Understanding and creating custom post types

WordPress custom post types
WordPress custom post types

WordPress has by default has few types of content and taxonomies to add our own content. To build website to handle more complicated content we need define custom content types and WordPress has rich tools for creating custom content. Using the following function to create a custom content type in WordPress

<?php register_post_type( $post_type, $args ); ?>

Following is the example of how we can create a Product type in WordPress

add_action( 'init', 'prowp_register_my_post_types' );
function prowp_register_my_post_types() {
  register_post_type( 'products',
   'labels' => array( 'name' => 'Products' ),
   'public' => true,

After you add the above code to your theme’s functions.php you’ll see a admin UI for the content type Products in the Admin Menu. There are many arguments when registering a content type. It is important to know these argumetns

  • public – Sets whether content type is available in Admin UI or in front end of WordPress
  • show_ui – Sets whether content type management is available in Admin Dashboard
  • publicly_queriable – Sets content type can be publicly queriable with argument
  • exclude_from_search – Allows custom content types to be excluded from search results
  • show_in_nav_menus – Whether post type is available for selection in navigation menus
  • supports – This allows what meta boxes to appear while creating or editing a content. It has several options
    • title – Sets the title
    • editor – Displays content editor while editing content with media uploader
    • author – Allows select box to choose author of the post
    • excerpt – Allows excerpt editor while creating content
    • comments – Sets whether comments are enabled for content type
    • trackbacks – Sets whether trackbacks and pingbacks enabled for content type
    • cusotm-fields – Displays custom field editing meta box
    • page-attributes – Displays attributes box for choosing post order.
    • revisions – Displays post revisions meta box
    • post-formats – Displays registered post formats meta box
  • hierarchical – This argument allows you to define if the post type is hierarchical like WordPress pages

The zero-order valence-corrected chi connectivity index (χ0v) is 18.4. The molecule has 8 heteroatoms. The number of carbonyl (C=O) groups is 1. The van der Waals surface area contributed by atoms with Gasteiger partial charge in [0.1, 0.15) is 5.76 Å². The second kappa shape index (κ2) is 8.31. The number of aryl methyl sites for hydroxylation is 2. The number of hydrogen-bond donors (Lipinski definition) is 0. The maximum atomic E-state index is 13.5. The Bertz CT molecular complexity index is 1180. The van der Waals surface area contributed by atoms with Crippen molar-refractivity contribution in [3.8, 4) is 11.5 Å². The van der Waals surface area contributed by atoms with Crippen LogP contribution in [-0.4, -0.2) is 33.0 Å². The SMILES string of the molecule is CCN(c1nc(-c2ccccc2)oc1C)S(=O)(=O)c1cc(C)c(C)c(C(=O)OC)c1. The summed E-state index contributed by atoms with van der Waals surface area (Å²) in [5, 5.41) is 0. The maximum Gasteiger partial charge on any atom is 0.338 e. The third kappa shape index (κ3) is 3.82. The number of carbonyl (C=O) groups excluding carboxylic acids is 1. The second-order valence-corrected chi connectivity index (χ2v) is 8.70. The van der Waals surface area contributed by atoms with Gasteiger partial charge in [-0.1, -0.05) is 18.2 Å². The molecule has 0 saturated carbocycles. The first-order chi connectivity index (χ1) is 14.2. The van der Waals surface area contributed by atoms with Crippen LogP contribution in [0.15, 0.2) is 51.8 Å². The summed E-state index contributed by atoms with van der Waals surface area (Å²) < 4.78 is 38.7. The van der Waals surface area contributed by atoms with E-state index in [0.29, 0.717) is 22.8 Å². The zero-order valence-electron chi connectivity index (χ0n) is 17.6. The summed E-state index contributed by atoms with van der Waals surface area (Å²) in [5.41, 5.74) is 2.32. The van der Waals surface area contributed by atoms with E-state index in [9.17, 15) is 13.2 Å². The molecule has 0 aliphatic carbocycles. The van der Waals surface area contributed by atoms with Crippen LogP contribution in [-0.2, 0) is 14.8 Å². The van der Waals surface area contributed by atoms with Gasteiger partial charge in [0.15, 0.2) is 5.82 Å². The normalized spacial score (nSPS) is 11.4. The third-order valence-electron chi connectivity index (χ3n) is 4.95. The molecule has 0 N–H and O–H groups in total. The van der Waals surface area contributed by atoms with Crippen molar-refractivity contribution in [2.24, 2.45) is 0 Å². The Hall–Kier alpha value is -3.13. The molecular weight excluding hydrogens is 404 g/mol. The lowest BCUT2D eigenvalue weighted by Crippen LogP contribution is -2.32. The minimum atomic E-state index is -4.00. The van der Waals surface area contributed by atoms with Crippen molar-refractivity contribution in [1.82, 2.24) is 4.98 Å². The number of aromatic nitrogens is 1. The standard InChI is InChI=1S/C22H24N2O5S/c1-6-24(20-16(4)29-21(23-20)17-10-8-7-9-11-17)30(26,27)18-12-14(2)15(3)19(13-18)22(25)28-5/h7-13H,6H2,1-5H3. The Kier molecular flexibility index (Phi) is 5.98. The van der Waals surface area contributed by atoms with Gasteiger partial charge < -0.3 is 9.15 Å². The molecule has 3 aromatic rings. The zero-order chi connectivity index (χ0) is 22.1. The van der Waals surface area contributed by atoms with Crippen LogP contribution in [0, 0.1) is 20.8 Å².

• has_archive – This enables your post type to have an archive page.
  • can_export – Determines whether post type is available for export
  • taxonomies – It takes an array of registered taxonomies to be attached to the post
  • menu_position – Sets position where custom type admin menu shows in dashboard
  • menu_icon – Sets the custom menu icon for the post type
  • show_in_menu – Determines whether to display admin menu for custom post type
  • show_in_admin_bar – Determines whether to display post type in WordPress admin menu bar
  • query_var – This sets query variable for posts of this type
  • rewrite – This sets unique permanent links for this post type. If passed as an array it takes following arguments
    • slug – Sets a a custom permalink slug. Defaults to post_type
    • with_front – Sets whether your post type should use front base from yoru permalink settings
    • pages – Sets whether permalink provides for pagination
    • feeds – Sets whether a feed permalink will be built for this post type

The following example is a common example for creating custom posts with some arguments

add_action( 'init', 'prowp_register_my_post_types' );
function prowp_register_my_post_types() {
$args = array(
 'public' => true,
 'has_archive' => true,
 'labels' => array( 'name' => 'Products' ),
 'taxonomies' => array( 'category' ),
 'rewrite' => array( 'slug' => 'product' ),
 'supports' => array( 'title', 'editor', 'author', 'thumbnail', 'comments' )
register_post_type( 'products', $args );